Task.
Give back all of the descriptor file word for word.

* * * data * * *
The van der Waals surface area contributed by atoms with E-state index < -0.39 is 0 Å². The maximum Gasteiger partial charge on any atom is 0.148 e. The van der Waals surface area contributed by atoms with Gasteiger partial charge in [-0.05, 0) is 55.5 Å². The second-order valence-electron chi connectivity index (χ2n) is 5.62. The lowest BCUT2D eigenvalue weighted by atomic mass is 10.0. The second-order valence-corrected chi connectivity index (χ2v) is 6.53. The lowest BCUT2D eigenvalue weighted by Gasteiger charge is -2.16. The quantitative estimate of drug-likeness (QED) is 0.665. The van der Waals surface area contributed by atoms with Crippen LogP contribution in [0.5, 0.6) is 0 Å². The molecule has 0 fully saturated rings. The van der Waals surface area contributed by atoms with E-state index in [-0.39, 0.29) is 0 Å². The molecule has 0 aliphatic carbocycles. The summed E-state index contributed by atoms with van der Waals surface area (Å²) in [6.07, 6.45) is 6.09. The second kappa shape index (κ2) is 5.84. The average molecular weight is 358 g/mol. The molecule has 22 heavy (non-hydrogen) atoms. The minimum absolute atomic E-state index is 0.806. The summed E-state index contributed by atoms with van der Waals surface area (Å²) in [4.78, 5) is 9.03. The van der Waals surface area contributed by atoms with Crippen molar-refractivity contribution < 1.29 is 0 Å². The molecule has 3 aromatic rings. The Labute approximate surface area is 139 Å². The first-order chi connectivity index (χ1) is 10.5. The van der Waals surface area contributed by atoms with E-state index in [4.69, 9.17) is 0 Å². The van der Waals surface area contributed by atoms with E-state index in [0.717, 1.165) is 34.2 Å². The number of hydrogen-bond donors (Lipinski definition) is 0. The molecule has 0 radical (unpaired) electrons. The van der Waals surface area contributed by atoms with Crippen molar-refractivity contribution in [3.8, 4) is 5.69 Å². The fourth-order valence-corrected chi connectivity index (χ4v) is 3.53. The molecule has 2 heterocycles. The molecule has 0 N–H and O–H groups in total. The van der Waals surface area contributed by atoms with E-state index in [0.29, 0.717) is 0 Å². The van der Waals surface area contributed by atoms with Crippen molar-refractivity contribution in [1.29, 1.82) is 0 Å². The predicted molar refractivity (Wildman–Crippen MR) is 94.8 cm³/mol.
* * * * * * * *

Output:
The van der Waals surface area contributed by atoms with E-state index < -0.39 is 0 Å². The maximum Gasteiger partial charge on any atom is 0.148 e. The van der Waals surface area contributed by atoms with Gasteiger partial charge in [-0.05, 0) is 55.5 Å². The second-order valence-electron chi connectivity index (χ2n) is 5.62. The lowest BCUT2D eigenvalue weighted by atomic mass is 10.0. The second-order valence-corrected chi connectivity index (χ2v) is 6.53. The lowest BCUT2D eigenvalue weighted by Gasteiger charge is -2.16. The quantitative estimate of drug-likeness (QED) is 0.665. The van der Waals surface area contributed by atoms with Crippen LogP contribution in [0.5, 0.6) is 0 Å². The molecule has 0 fully saturated rings. The van der Waals surface area contributed by atoms with E-state index in [-0.39, 0.29) is 0 Å². The molecule has 0 aliphatic carbocycles. The summed E-state index contributed by atoms with van der Waals surface area (Å²) in [6.07, 6.45) is 6.09. The second kappa shape index (κ2) is 5.84. The average molecular weight is 358 g/mol. The molecule has 22 heavy (non-hydrogen) atoms. The minimum absolute atomic E-state index is 0.806. The summed E-state index contributed by atoms with van der Waals surface area (Å²) in [4.78, 5) is 9.03. The van der Waals surface area contributed by atoms with Crippen molar-refractivity contribution < 1.29 is 0 Å². The molecule has 3 aromatic rings. The Labute approximate surface area is 139 Å². The first-order chi connectivity index (χ1) is 10.5. The van der Waals surface area contributed by atoms with E-state index in [4.69, 9.17) is 0 Å². The van der Waals surface area contributed by atoms with E-state index in [0.717, 1.165) is 34.2 Å². The number of hydrogen-bond donors (Lipinski definition) is 0. The molecule has 0 radical (unpaired) electrons. The van der Waals surface area contributed by atoms with Crippen molar-refractivity contribution in [3.8, 4) is 5.69 Å². The fourth-order valence-corrected chi connectivity index (χ4v) is 3.53. The molecule has 2 heterocycles. The molecule has 0 N–H and O–H groups in total. The van der Waals surface area contributed by atoms with E-state index in [0.29, 0.717) is 0 Å². The van der Waals surface area contributed by atoms with Crippen molar-refractivity contribution in [1.29, 1.82) is 0 Å². The predicted molar refractivity (Wildman–Crippen MR) is 94.8 cm³/mol.